After speaking to the mermaids form, H.D. asks, "Did anyone touch her ever?" Touch is being used here in a metaphorical sense, but it's still open to ambiguity. If touch is being used to indicate sexual intercourse, it implies that the spirit imprisoned must come from a virgin. That's all fine and good for vampires and traditional hero stories but I don't think that's how H.D. is using touch here. Instead, it makes sense if touch refers to establishing a sympathetic emotional response, as in "Her story touched my heart." Thetis, who the mermaid is carved to resemble, was an ocean goddess. The ocean is often portrayed as being uncaring.
But maybe the ocean can learn to care. From a benevolent perspective, the bound spirits could be a portion of the ocean that ties the ship to the ocean itself. Perhaps ship-builders are priests of the ocean goddess and preside over the binding process. Want a quest for an artifact? The priests of Country A can bind ocean spirits into their ships as a sign that their people are favored of the ocean goddess. The PCs are from Country B, which will soon go to war with Country A. The PCs are tasked with stealing the artifact from the temple in Country A's capital to even the score. Maybe the artifact can be redeemed to bless Country A's ships after a quest is fulfilled. Maybe the artifact isn't in Country A's capital city but instead rests at a nigh-inaccessible shrine on an island near the edge of the World's Ocean and blesses the country of the last person to successfully pass its test. Country A's ocean dominance comes from being the last to visit the shrine. Plus, this also allows for a sea full of the spirits of those who died searching for the island floating within it and emitting phosphorescent green light and I like that image. Maybe all three: the artifact has rests in the temple in Country A's capital city, but it can only be reconfigured by taking it to the distant island shrine. Of course, no one knows where the map to that island shrine is located anymore, so the PCs will need to find that as well. And, I've drafted an Adventure Path outline...the poem mentions a 'girdle of sea-weed,' and that sounds like a cool magical binding agent to me.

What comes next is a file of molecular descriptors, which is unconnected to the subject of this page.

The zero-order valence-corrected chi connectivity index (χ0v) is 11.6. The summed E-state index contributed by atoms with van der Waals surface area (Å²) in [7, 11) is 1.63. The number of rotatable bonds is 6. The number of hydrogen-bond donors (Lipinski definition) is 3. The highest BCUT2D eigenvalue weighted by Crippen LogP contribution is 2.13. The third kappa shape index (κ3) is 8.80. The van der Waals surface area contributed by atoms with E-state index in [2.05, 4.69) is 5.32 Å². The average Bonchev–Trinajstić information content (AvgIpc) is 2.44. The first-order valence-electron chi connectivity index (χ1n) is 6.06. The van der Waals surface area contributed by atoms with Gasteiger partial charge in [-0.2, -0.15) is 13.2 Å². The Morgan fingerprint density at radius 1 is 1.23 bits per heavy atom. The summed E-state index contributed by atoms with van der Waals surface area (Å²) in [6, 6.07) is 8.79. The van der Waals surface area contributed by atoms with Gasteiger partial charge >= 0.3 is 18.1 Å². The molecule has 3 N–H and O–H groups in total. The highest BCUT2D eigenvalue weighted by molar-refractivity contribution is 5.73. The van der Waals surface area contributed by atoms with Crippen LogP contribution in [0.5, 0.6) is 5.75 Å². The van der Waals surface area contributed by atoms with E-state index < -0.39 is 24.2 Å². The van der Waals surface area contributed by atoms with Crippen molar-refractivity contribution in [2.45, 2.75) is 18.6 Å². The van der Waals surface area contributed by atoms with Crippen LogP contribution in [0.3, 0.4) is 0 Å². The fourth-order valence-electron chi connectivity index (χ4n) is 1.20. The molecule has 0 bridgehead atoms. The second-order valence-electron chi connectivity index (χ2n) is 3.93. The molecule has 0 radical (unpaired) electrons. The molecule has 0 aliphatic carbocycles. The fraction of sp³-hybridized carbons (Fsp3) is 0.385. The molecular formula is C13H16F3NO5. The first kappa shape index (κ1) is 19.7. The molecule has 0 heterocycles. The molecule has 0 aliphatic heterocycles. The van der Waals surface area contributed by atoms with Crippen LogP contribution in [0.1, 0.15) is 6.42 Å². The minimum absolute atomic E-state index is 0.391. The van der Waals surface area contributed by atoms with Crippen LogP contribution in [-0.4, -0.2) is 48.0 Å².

Maybe the ocean does have feelings: feelings of rage. Part of its spirit is trapped within the figurehead and cannot escape. Can these ocean spirits come to have Stockholm Syndrome?  Maybe by properly caring for the ship, sailors transform a part of the heartless ocean into an ally. Really, the possibilities for a nautical eidolon are endless.
Jason Thompson has created a web comic version of The White Ship.  You can read
the whole thing online at http://mockman.com/2011/01/24/the-white-ship-page-1/.

The other source for eidolon inspiration is H.P. Lovecraft's The White Ship.  It's only seven pages long and, being out of copyright, there are free versions everywhere. It was originally published in The United Amateur (Vol. 19) No. 2 in 1919. In the story, our narrator cares for an aging lighthouse and used to receive glimpses of the ways beyond, the ways beneath, the ways that were, and the ways that might be. A bearded captain sailing a white ship takes the narrator on a long ocean voyage to visit several lands (it's all part of a larger metaphor about self-knowledge, but that's for another time).
Thalarion is a *rough* place!
(c) Jason Thompson
Hosted at mockman.com
The second of those lands is "Thalarion, the City of a Thousand Wonders, wherein reside all those mysteries that man has striven in vain to fathom." We don't learn much about Thalarion (because it's a metaphor for what we don't know and therefore it tautologically unknowable). Lovecraft tells us that it's huge carven (I originally read this as 'craven,' which puts a whole other spin on the story) gate is called Akariel, its populated by daemons and mad things, it's ruled over by the Eidolon Lathi, and the streets are white with the unburied bones of those who looked upon Lathi. Is Lathi forbidden knowledge? Lovecraft was definitely a fan of the trope that there were some things humans were just not meant to know. This is a good way of covering that ground. There are lots of things that man does not know (maybe they escape as we learn about them? Maybe Lathi's legions trade them for [insert weird thing Lathi wants here] and we learn them?) but the things the humans don't know are ruled over by those things that can never leave Thalarion, the things that humans were not even meant to know.
Eidolons could be ephemera of unobtainable knowledge. They could be the reflections of reflections of reflections of the sounds of humans uttering the profane words. They could be the spirits of the profane words themselves, wandering the universe in hopes that someone will speak them again. There's fascinating information out there about eidola. Just plumbing two literary sources brought out a wealth of ideas. Walt Whitman also has a poem called Eidolon. Does anyone else get ideas from there or elsewhere?